Olympic victory parade: Manchester in talks to host event
Manchester City Council says it is in talks about hosting a parade to celebrate the achievements of Team GB at the Olympic and Paralympic Games.
The council said it was in discussions with the government and British Olympic Committee about hosting the event.
Earlier, Mayor of London Sadiq Khan said he was "keen" for a homecoming event to take place in the capital.
Manchester is home to several medal winners, including Team GB cyclists and Taekwondo gold medallist Jade Jones.
The athlete, who retained her Olympic title in Rio on Thursday, told Sky News there should be a parade to "inspire more people".
Mr Khan said he was in favour of marking the athletes' successes but needed to talk to the government to find "the best way".
Meanwhile, there have been several calls for the parade to be held outside the capital.
Former Olympics Minister Tessa Jowell told the BBC's Victoria Derbyshire programme: "We don't necessarily want to insist that every moment of national celebration is held in London.
"What about Birmingham? What about Manchester? Hull will be the city of culture."
Former Labour Sports Minister Richard Caborn told the Daily Mail: "It should not just be another big event in London for the tourists - why shouldn't it be in Sheffield, or in Leeds?"
Why is Manchester keen to host the parade?
The northern city is certainly basking in a golden glow from Rio.
- The training centre for Team GB's track cycling athletes, who have brought home 11 Olympic medals, is based in Manchester with many of the team living nearby, including Sir Bradley Wiggins.
- Jason Kenny, now one of Britain's most decorated Olympians, hails from Bolton in Greater Manchester while team pursuit gold-medalist Steve Burke comes from nearby Colne in Lancashire.
- Taekwondo star Jade Jones, originally from Flint in north Wales, now lives and trains in Manchester.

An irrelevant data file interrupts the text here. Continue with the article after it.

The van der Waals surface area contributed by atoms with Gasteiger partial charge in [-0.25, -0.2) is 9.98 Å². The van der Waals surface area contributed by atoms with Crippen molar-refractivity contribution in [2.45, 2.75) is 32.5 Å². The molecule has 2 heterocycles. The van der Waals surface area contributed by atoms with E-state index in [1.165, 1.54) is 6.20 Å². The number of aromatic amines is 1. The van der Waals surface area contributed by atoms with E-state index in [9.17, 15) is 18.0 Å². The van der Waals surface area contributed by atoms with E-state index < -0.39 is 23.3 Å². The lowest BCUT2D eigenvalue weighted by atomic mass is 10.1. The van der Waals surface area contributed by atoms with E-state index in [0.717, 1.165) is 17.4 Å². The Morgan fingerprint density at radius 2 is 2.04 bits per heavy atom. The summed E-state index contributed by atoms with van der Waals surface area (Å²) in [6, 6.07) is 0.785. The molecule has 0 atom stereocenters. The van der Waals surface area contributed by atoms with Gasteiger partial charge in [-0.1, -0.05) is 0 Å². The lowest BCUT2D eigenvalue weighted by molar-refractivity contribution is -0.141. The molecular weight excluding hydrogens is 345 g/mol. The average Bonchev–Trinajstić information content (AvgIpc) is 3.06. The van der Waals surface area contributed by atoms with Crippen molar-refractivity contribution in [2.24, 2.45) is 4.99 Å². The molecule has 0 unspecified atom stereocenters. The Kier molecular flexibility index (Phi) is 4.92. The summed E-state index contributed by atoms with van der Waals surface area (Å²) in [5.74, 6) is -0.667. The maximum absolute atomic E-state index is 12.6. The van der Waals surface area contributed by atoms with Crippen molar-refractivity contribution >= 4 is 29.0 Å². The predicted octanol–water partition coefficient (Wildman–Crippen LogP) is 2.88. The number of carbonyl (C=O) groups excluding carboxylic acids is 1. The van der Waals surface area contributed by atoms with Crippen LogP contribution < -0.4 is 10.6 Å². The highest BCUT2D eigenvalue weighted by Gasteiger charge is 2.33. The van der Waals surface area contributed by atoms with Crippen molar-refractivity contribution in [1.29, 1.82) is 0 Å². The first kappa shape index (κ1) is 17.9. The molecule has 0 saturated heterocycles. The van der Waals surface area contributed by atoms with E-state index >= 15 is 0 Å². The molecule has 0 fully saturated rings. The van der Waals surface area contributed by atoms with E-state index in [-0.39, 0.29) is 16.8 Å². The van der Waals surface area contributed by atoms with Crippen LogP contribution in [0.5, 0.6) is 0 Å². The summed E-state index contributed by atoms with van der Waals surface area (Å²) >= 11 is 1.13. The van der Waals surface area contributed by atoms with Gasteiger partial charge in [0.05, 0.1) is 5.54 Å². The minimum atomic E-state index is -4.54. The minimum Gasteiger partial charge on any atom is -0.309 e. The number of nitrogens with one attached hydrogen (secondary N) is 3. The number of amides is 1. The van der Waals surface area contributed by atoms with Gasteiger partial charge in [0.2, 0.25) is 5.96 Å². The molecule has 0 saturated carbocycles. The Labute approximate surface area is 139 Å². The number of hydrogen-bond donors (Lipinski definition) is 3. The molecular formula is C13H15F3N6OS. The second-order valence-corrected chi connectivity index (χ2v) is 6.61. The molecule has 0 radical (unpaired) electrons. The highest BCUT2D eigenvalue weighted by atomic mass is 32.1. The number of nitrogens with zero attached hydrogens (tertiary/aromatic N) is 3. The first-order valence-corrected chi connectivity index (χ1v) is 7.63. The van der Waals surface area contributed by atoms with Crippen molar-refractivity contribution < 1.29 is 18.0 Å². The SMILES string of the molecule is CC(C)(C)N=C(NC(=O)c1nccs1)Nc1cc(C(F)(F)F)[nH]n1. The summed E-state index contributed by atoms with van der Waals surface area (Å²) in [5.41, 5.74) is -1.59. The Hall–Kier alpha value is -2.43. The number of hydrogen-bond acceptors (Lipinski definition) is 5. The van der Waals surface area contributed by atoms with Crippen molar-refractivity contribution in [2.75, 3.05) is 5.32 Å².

- Rower Matt Langridge, who won gold in Rio with the men's eight, was born in Crewe and grew up in Northwich, Cheshire.
- A number of athletes also bringing home medals live over the border in Yorkshire. The Brownlee brothers, diver Jack Laugher and cyclist Ed Clancy are all proud Yorkshiremen.
A Downing Street spokesman said the government would set out its plans for a celebration in due course.
"We want to make sure that the fantastic achievements of our Olympic heroes are properly recognised and we are working on plans to celebrate their success," he said.
London has hosted victory parades for returning Olympic and Paralympic athletes since the 2004 Athens Games.
Smaller parades are expected to be held for individual athletes in their home towns.
The town council in Stone, Staffordshire, has said it will hold a parade for K1 slalom gold medallist Joe Clarke, 23, who will be hoisted aloft in his kayak on 29 August.
The vast majority of Team GB's Olympic athletes are due to return to the UK next week, arriving at Heathrow on Tuesday.
The team is currently ranked second in the Rio 2016 medals table, with 56 in total - including 22 gold.
ITV is planning on switching off all seven of its channels for an hour to encourage people to take part in sport following Team GB's Olympics success.
It will stop broadcasting from 09:30 on 27 August as part of the I Am Team GB campaign.
The scheme, organised with the National Lottery, will also see thousands of sports clubs open to let people try new sports for free.